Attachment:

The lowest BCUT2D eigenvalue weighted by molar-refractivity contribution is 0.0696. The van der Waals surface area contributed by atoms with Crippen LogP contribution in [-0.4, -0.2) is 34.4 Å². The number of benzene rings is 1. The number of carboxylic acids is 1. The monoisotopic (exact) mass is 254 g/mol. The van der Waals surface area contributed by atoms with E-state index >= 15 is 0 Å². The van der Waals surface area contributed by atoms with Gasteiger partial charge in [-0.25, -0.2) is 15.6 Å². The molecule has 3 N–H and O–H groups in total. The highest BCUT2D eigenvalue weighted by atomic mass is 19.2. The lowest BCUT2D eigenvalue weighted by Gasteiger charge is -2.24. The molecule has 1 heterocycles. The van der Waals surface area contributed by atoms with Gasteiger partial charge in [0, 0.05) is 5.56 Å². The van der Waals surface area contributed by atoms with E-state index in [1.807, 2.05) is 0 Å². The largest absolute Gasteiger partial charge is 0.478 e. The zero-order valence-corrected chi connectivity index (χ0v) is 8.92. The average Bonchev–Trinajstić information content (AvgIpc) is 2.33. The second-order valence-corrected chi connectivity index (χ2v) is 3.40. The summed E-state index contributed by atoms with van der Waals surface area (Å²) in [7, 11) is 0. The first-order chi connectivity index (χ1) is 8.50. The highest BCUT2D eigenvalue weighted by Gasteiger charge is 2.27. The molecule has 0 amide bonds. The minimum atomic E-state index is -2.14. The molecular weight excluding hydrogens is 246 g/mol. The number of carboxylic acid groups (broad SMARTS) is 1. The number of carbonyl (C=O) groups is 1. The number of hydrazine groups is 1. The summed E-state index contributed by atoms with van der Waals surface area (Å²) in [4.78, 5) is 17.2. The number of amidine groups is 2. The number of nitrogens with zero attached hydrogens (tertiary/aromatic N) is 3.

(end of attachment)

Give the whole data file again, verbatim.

The lowest BCUT2D eigenvalue weighted by molar-refractivity contribution is 0.0696. The van der Waals surface area contributed by atoms with Crippen LogP contribution in [-0.4, -0.2) is 34.4 Å². The number of benzene rings is 1. The number of carboxylic acids is 1. The monoisotopic (exact) mass is 254 g/mol. The van der Waals surface area contributed by atoms with E-state index >= 15 is 0 Å². The van der Waals surface area contributed by atoms with Gasteiger partial charge in [-0.25, -0.2) is 15.6 Å². The molecule has 3 N–H and O–H groups in total. The highest BCUT2D eigenvalue weighted by atomic mass is 19.2. The lowest BCUT2D eigenvalue weighted by Gasteiger charge is -2.24. The molecule has 1 heterocycles. The van der Waals surface area contributed by atoms with Gasteiger partial charge in [0, 0.05) is 5.56 Å². The van der Waals surface area contributed by atoms with E-state index in [1.807, 2.05) is 0 Å². The largest absolute Gasteiger partial charge is 0.478 e. The zero-order valence-corrected chi connectivity index (χ0v) is 8.92. The average Bonchev–Trinajstić information content (AvgIpc) is 2.33. The second-order valence-corrected chi connectivity index (χ2v) is 3.40. The summed E-state index contributed by atoms with van der Waals surface area (Å²) in [7, 11) is 0. The first-order chi connectivity index (χ1) is 8.50. The highest BCUT2D eigenvalue weighted by Gasteiger charge is 2.27. The molecule has 0 amide bonds. The minimum atomic E-state index is -2.14. The molecular weight excluding hydrogens is 246 g/mol. The number of carboxylic acid groups (broad SMARTS) is 1. The number of carbonyl (C=O) groups is 1. The number of hydrazine groups is 1. The summed E-state index contributed by atoms with van der Waals surface area (Å²) in [4.78, 5) is 17.2. The number of amidine groups is 2. The number of nitrogens with zero attached hydrogens (tertiary/aromatic N) is 3.